1060 vs 1070 – Laptop Graphics Comparison Review Benchmarks. We’re going to be performing some benchmarks to compare the Nvidia 1060 against the model above it, the 1070, to see what the difference in performance is, and help you decide which of these cards you should get.
First off I’m performing these tests with two different laptops, while they are quite similar there are some differences to note as these may affect the results slightly. Both laptops have 16GB of DDR4 RAM @ 2400MHz, with Windows 10 running on SSD storage with all updates applied, and the latest Nvidia drivers to date are installed on both laptops.
In terms of differences, the laptop with the 1060 has an Intel 7700HQ for its CPU, while the laptop with the 1070 has an Intel 6700HQ. These CPU’s do perform a little differently, so please note that a small percentage of the benchmark results may be due to this difference. However if you’ve seen my recent video comparing these two CPU’s against each other, the difference is fairly minimal.
Unfortunately I simply don’t have two laptops with the exact same CPUs for this test, this is as close as I can get so it’ll have to do. During the tests no manual overclocking was performed. G-Sync has also been disabled in the tests, I didn’t want them to limit the FPS in any way. Alright so hopefully you’ll agree that the laptops are pretty similar, though definitely not a 100% apples to apples comparison.
The key difference here of course, is that one is running with an Nvidia GeForce GTX 1060, while the other has a 1070. We can see straight away that the specs of the 1070 are of course higher, so how do they compare? Let’s find out and jump into our benchmarks. We’ll cover both real world gaming benchmarks in terms of frames per second, as well as the results of some benchmarking tools.
First we’ll start with the gaming benchmarks as these are most useful. I’ve tested GTA 5, The Witcher 3, and Shadow of Mordor on both laptops. In GTA 5 I tested with FXAA on with MSAA set to x8 with a 1080p resolution and with VSync off. We can see that the 1060 wasn’t too far behind here, at 55 FPS to the 1070’s 66 FPS. Both are pretty respectable results for such high settings, definitely playable on either.
In the Witcher 3 I used the Ultra preset, and disabled VSync and NVIDIA Hairworks, and again ran at the full 1080p resolution. The difference between the two cards here gives a bit more of an edge to the 1070, which is 20 FPS ahead in this test. Again both cards are more than capable of playing with these high settings with decent frame rates.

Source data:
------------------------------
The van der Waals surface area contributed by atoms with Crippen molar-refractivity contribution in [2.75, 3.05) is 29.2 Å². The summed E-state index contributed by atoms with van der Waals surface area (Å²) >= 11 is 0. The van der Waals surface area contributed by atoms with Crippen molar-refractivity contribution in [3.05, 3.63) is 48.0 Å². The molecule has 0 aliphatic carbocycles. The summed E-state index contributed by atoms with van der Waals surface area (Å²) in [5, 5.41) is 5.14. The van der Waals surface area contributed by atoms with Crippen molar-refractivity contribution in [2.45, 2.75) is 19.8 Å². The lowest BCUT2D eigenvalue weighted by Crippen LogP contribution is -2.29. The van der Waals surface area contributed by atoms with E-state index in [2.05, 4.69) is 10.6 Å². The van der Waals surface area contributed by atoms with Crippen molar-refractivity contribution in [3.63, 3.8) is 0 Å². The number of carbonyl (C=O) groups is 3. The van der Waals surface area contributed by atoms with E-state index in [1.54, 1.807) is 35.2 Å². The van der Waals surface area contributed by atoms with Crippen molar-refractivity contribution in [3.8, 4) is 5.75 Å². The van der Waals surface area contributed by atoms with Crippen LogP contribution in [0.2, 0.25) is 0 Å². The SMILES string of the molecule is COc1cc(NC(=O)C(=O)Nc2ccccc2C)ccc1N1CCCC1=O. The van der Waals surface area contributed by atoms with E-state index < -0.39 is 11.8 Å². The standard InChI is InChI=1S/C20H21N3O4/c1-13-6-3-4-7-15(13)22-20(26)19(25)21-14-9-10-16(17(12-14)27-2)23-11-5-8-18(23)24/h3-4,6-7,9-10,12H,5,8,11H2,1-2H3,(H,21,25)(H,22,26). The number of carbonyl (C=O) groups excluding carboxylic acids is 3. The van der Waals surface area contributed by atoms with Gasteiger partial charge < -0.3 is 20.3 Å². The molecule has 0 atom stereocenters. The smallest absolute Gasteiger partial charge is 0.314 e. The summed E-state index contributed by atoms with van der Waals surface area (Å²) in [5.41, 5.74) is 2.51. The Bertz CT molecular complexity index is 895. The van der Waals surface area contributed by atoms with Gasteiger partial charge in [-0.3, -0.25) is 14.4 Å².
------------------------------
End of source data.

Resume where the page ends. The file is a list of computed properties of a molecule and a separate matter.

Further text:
In Shadow of Mordor with ultra settings at 1080p, the results are very close, with only a 4 FPS difference between the two cards, which I found interesting, perhaps this game simply isn’t as reliant on the graphics cards as the others. Now onto the benchmarking tools, while a useful indicator note that these results are less practical compared to the real world gaming tests previously shown.
In Heaven benchmark with the quality set to ultra, tessellation on extreme, and anti-aliasing on x8 at 1080p, the 1070 was quite a bit ahead of the 1060, though still a fair result from the 1060. It’s a similar story in Valley benchmark, with the quality set to ultra and anti-aliasing on x8 at 1080p, the 1070 came out ahead by similar amount. The 3DMark Time Spy and Firestrike benchmarks also tell the same story, with the 1070 getting a nice increase when compared against the 1060.
Finally let’s check the temperatures of each card during the testing, we can see that the idle temperatures are pretty similar here, with the 1060 being slightly cooler, however keep in mind that the cooling implementation of each laptop will factor in here too. Under load however, the 1060 was running quite a bit cooler, which is to be expected as the 1070 is more powerful.
As expected the 1070 was faster, but by how much, and is this worth it? On average based on all of these tests, the 1070 performed approximately 22% better overall. Does that make it worth picking over the 1060? Well that depends on a few factors. If the 1060 is able to give acceptable performance to you, how ever many FPS you define that to be, then save yourself some money and go for that.
You can always drop the graphics settings down a bit and increase the frame rate further. I’d be looking at the 1070 if perhaps you wanted consistently higher FPS with higher settings, or if you’re planning on getting it with a display above 60Hz so that you can actually take advantage of the higher FPS that it can provide. In the end it will come down to how much you’re willing to pay, however I think the 1060 is able to provide a great experience in most cases and should be fine unless you really want the higher settings or FPS that the 1070 can provide for a higher price.
I hope this review has helped you see the real world differences in performance between these two graphics cards. Be sure to leave a comment on the post and let me know which of these cards you’ll be picking, and leave a share on the post if you found it useful. Thanks for reading, and don’t forget to bookmark for future posts like this one.